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Journal of Obstrectic Anaesthesia and Critical Care
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Year : 2023  |  Volume : 13  |  Issue : 1  |  Page : 75-79

Height-adjusted dose of intrathecal bupivacaine on surgical anesthesia for the cesarean section

1 Department of Anaesthesiology, Tomo Riba Institute of Health and Medical Sciences, Naharlagun, Arunachal Pradesh, India
2 Department of Obstetrics and Gynaecology, Tomo Riba Institute of Health and Medical Sciences, Naharlagun, Arunachal Pradesh, India

Correspondence Address:
Dr. Noyomi Saring
Assistant Professor Anaesthesiology, Tomo Riba Institute of Health and Medical Sciences, Naharlagun, Arunachal Pradesh
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Source of Support: None, Conflict of Interest: None

DOI: 10.4103/JOACC.JOACC_54_22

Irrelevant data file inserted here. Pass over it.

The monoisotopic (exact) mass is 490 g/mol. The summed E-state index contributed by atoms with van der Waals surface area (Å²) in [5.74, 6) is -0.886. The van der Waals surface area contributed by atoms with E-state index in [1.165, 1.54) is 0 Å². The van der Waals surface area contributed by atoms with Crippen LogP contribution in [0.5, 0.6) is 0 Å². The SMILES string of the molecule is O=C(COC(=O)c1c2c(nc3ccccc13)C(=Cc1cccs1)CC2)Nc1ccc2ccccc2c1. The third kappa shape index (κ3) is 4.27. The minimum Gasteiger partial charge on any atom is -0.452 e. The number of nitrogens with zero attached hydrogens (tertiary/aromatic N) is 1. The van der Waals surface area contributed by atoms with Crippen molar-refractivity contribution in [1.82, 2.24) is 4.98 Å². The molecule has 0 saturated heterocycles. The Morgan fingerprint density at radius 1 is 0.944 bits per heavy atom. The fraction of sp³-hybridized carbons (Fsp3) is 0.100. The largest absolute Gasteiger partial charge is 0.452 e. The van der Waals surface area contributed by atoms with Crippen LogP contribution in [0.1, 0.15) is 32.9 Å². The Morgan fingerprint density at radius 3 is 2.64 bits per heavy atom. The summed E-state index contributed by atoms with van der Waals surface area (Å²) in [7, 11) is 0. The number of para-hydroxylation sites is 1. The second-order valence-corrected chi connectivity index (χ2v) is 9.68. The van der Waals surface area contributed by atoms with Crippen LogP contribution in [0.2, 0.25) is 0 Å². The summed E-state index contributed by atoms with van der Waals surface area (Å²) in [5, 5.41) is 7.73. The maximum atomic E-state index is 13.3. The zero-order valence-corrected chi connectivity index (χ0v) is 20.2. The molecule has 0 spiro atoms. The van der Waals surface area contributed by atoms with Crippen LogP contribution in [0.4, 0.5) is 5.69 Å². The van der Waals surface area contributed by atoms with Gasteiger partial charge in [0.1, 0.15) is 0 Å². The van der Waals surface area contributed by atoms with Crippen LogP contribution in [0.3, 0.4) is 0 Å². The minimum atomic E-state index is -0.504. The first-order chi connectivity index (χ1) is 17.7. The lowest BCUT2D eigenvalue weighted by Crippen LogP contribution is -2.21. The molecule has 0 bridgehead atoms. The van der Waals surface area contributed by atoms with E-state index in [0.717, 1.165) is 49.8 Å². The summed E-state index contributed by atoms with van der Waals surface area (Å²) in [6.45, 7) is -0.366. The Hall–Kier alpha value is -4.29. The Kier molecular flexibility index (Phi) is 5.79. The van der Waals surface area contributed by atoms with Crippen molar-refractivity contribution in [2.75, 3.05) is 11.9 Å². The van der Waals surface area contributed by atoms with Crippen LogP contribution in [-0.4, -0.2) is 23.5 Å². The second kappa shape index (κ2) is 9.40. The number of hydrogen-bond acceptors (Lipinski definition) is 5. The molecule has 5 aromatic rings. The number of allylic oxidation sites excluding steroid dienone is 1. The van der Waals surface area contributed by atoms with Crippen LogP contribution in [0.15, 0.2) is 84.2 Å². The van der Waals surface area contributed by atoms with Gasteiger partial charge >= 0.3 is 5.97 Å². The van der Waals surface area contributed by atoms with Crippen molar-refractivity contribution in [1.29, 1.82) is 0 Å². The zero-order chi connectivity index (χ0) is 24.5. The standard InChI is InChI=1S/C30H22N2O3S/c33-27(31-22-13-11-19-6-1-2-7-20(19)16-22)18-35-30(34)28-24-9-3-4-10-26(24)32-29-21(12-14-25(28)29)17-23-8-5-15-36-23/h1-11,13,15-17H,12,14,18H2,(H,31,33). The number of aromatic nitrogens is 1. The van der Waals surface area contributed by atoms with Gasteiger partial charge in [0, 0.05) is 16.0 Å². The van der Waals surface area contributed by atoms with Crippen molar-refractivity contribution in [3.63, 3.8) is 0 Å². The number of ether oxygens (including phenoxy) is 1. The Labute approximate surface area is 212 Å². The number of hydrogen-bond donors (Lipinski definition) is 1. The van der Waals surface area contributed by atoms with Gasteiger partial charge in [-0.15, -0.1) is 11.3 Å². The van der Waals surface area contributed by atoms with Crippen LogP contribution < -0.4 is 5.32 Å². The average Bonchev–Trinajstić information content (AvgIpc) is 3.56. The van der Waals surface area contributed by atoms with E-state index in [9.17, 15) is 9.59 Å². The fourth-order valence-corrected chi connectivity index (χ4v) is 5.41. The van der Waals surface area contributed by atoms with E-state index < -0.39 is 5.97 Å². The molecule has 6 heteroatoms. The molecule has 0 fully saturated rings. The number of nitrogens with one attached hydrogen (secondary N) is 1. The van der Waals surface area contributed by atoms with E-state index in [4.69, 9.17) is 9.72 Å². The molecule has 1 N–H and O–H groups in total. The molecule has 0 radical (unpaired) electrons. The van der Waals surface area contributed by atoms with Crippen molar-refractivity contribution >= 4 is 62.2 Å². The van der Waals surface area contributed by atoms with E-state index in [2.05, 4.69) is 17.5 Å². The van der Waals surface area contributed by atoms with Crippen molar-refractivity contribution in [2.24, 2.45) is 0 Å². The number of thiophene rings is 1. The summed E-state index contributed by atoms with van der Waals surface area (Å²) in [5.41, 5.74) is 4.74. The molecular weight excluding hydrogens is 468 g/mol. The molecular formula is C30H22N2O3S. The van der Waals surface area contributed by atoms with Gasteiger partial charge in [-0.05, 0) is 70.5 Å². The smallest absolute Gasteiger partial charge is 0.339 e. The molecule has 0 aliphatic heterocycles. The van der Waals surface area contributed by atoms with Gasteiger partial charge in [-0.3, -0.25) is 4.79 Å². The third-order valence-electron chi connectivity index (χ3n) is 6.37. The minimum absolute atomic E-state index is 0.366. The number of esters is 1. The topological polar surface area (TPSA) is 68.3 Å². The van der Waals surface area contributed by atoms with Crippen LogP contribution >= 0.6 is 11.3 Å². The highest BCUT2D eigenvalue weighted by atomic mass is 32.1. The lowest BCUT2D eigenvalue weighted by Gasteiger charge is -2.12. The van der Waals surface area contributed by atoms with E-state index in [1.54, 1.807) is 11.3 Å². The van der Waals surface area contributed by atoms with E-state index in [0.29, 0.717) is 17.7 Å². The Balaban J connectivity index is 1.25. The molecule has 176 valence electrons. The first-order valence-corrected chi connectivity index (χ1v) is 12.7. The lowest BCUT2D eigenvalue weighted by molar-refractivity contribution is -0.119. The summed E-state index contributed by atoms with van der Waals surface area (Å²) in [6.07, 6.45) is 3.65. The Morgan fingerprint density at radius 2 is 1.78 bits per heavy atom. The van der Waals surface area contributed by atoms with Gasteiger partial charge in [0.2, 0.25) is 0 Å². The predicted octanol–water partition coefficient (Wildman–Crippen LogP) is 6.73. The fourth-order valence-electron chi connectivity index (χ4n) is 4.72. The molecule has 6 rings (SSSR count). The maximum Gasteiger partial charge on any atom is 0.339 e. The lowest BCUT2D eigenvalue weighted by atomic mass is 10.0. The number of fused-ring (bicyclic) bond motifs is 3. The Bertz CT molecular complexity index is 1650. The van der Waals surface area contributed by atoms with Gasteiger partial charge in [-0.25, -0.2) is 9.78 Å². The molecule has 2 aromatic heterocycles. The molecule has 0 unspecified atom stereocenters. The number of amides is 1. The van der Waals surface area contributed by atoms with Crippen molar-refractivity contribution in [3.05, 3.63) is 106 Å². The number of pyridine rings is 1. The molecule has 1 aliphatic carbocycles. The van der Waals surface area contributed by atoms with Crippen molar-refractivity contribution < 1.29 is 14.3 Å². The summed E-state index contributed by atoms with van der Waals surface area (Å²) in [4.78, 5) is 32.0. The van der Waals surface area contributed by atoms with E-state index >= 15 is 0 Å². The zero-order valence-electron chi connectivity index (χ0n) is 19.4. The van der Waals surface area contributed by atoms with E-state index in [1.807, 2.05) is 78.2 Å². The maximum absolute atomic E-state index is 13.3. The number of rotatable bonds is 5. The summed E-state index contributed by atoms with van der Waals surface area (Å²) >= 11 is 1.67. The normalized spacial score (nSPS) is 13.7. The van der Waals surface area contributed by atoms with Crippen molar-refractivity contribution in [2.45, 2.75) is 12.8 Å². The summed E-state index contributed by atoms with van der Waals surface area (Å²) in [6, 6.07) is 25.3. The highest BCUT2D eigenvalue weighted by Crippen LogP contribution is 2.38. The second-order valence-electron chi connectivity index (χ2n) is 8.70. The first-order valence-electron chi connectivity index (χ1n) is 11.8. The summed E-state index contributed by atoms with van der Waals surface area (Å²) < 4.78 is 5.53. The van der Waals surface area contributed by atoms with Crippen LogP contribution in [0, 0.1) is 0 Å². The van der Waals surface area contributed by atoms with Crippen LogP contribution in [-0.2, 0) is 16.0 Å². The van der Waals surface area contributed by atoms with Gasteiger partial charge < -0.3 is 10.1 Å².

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Background: In the spinal anesthetic technique, local anesthetic dose (concentration and volume) is the main determinant of its adequacy and success of block to be achieved. The lack of pain during surgical intervention rather than on dermatome sensory block level is considered to be an appropriate indicator of surgical anesthesia. Spinal anesthesia is the most common anesthetic technique to provide anesthesia for the elective or emergent cesarean section (CS). However, spinal block-induced maternal hypotension is the most common adverse effect during single-shot spinal anesthesia. In our study, we aim to study the height-adjusted dose of 0.5% Bupivacaine Heavy (BH) in achieving surgical anesthesia and its effect on maternal hypotension. Participants and Method: One hundred parturients scheduled for elective CS were enrolled and were compared to the parallel arms of parturients receiving conventional BH. Fifty parturients in each group were included. In the conventional group (B), participants received spinal block with 12 mg of 0.5% BH, and in the height adjusted-dose group (H), participants received a dose of 0.5% BH in 0.06 mg per centimetre height. A sensory block level of T6 dermatome or higher was consider adequate to start surgery. The adequate surgical anesthesia is considered to be achieved if cesarean delivery can be performed without supplementary analgesia. The need of supplementary analgesia, conversion to general anesthesia, or no block till 15 min of intrathecal BH is considered spinal failure. Results: 4% of the height-adjusted dose group have a low block level. Two cases complained of pain, and of them, one received supplementary analgesia and one was converted to general anesthesia. Systolic hypotension of a maternal blood pressure of less than 90 mm Hg was found in 19 (38%) and 10 (20%) in the conventional group and HAD group, respectively, which was highly significant statistically (p value 0.001%). Conclusion: Intrathecal hyperbaric bupivacaine in height adjusted 0.06 mg per cm height of patient can achieve surgical anesthesia with maintainance of systolic blood pressure. However, low dosing of intrathecal BH has higher cases of block failure in comparison to the conventional fixed dose regime of spinal anesthesia.

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